They spent some time in Manila, worshiped twice with the Pasay church, flew to Davao City and back and brother Poarch made a trip up to Baguio City where he met with a preacher whom he had been asked to see. While he made a visit to Philippine Bible College and talked with the president, he did not see Andrew Gawe or any of the faithful brethren in that area. They talked with at least two men who have personal axes to grind. It was one of these who reported that the late Romulo Agduma said he thought there might be $1,000,000 a month support going into the Philippines. Not only do I not believe that this figure is anywhere close to reality, I do not even believe that Romula Agduma said any such thing and have good reason to suspect the motive of the one who is said to have reported this to these good brethren. Their estimate of how much American support goes over there ranged from $150,000 to $1,000,000 a month. That is a wide variance and only underscores the incompleteness of their actual knowledge of the situation.

Others Have Warned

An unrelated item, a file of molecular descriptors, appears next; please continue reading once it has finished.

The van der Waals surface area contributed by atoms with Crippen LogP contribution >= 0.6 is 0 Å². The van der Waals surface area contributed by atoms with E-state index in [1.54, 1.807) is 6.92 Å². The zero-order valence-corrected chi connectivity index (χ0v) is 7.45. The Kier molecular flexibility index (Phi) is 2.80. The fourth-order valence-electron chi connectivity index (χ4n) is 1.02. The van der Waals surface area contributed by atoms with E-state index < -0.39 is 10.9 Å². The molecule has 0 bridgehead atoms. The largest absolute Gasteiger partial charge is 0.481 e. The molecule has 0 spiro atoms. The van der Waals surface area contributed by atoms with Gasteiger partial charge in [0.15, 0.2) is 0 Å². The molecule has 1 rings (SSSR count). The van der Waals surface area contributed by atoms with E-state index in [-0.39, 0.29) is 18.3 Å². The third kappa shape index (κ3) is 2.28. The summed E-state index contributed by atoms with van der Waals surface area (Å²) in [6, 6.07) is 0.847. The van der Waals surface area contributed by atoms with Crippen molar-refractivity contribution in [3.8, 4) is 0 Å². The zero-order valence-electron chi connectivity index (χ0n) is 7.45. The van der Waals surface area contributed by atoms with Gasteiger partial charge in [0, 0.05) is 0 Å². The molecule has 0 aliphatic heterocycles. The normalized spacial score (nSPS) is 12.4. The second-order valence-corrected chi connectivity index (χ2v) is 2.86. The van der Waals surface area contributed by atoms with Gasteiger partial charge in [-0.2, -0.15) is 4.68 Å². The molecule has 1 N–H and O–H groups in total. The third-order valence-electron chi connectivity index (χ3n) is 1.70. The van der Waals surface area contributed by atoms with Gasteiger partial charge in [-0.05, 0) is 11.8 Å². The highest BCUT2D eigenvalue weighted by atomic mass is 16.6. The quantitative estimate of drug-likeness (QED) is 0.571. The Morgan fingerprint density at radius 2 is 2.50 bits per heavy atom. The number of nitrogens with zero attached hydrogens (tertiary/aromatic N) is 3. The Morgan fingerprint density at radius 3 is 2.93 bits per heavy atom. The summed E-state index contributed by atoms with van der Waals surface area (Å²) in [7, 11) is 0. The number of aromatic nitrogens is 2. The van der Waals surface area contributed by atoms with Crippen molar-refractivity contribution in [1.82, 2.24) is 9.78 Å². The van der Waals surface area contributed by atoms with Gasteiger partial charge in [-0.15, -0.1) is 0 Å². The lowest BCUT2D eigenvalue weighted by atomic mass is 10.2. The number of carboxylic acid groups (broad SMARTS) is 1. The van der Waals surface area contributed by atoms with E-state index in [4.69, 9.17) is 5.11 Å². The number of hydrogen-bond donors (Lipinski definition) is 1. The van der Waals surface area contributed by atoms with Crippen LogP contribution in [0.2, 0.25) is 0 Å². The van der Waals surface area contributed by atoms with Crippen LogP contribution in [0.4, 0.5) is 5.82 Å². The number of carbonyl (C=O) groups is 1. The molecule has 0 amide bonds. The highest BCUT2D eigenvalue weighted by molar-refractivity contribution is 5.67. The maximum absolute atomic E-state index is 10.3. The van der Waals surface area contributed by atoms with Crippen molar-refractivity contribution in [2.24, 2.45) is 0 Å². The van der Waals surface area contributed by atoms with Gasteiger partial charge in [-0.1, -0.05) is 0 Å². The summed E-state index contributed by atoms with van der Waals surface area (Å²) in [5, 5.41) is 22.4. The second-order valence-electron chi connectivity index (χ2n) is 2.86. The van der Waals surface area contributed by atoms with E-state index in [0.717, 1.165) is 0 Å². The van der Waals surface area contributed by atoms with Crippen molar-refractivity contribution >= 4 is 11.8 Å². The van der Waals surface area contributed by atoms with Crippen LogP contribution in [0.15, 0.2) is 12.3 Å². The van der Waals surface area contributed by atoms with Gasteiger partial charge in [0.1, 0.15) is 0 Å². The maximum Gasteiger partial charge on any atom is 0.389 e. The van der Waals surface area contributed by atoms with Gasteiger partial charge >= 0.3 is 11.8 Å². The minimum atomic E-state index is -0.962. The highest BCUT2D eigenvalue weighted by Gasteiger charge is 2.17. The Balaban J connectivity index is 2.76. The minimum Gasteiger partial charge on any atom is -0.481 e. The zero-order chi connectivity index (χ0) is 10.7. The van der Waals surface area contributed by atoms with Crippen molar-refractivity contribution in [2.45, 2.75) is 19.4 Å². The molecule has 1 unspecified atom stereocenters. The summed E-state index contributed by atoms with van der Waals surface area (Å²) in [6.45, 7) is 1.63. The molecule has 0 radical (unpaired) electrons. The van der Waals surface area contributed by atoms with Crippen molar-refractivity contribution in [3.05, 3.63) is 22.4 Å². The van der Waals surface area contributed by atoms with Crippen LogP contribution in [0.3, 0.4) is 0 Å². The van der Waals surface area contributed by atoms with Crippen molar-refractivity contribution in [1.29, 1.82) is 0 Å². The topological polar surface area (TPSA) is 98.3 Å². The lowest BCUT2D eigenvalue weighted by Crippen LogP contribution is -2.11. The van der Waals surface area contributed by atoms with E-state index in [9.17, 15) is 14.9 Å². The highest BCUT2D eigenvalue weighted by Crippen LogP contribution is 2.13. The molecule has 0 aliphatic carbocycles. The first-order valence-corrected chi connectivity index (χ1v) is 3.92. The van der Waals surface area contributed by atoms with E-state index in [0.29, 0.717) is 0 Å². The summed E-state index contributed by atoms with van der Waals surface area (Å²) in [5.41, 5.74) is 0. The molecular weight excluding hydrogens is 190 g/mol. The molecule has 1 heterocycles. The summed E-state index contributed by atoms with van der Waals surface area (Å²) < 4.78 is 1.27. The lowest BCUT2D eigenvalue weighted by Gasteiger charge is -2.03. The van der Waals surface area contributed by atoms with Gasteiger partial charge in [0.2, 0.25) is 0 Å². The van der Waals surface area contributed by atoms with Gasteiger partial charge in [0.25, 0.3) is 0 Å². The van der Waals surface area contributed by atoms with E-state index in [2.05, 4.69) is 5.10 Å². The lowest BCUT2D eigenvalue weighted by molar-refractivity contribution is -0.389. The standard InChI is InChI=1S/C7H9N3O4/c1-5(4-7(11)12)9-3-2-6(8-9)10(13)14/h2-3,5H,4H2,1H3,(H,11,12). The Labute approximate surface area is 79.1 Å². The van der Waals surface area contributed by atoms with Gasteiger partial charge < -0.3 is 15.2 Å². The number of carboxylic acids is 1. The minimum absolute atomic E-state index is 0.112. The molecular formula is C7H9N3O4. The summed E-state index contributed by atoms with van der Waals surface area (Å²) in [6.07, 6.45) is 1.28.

All of the brethren who have gone over there in recent years have warned brethren in this country to do as much checking as possible before agreeing to support any preacher there. Reports have been published in this paper as to how much a school teacher is paid, a carpenter, and other lines of employment. We are indebted to these brethren for updating this information to current times. That should prove a useful guideline for brethren in making their decisions. I have had a part in locating support for several preachers in that nation. With few exceptions, these men have worked well. It was my practice always to urge the brethren who supported them to require a regular and frequent report of their work and a full disclosure of total support received. I have consistently advised brethren not to continue support to any man who was unwilling to do that. Others have offered the same advice. It is a fact that some men have collected names and addresses from periodicals which have fallen into their hands and have sent out blanket appeals to many different places. It was consistently my practice (and that of others I could name) not to recommend any man for support who had left denominationalism or liberalism within the last two years prior to considering such support. Others can speak for themselves, but this writer personally resents, no only on his own part, but on behalf of many good American brethren, to say nothing of faithful men in the Philippines, any statements about "buying converts" with promises of support.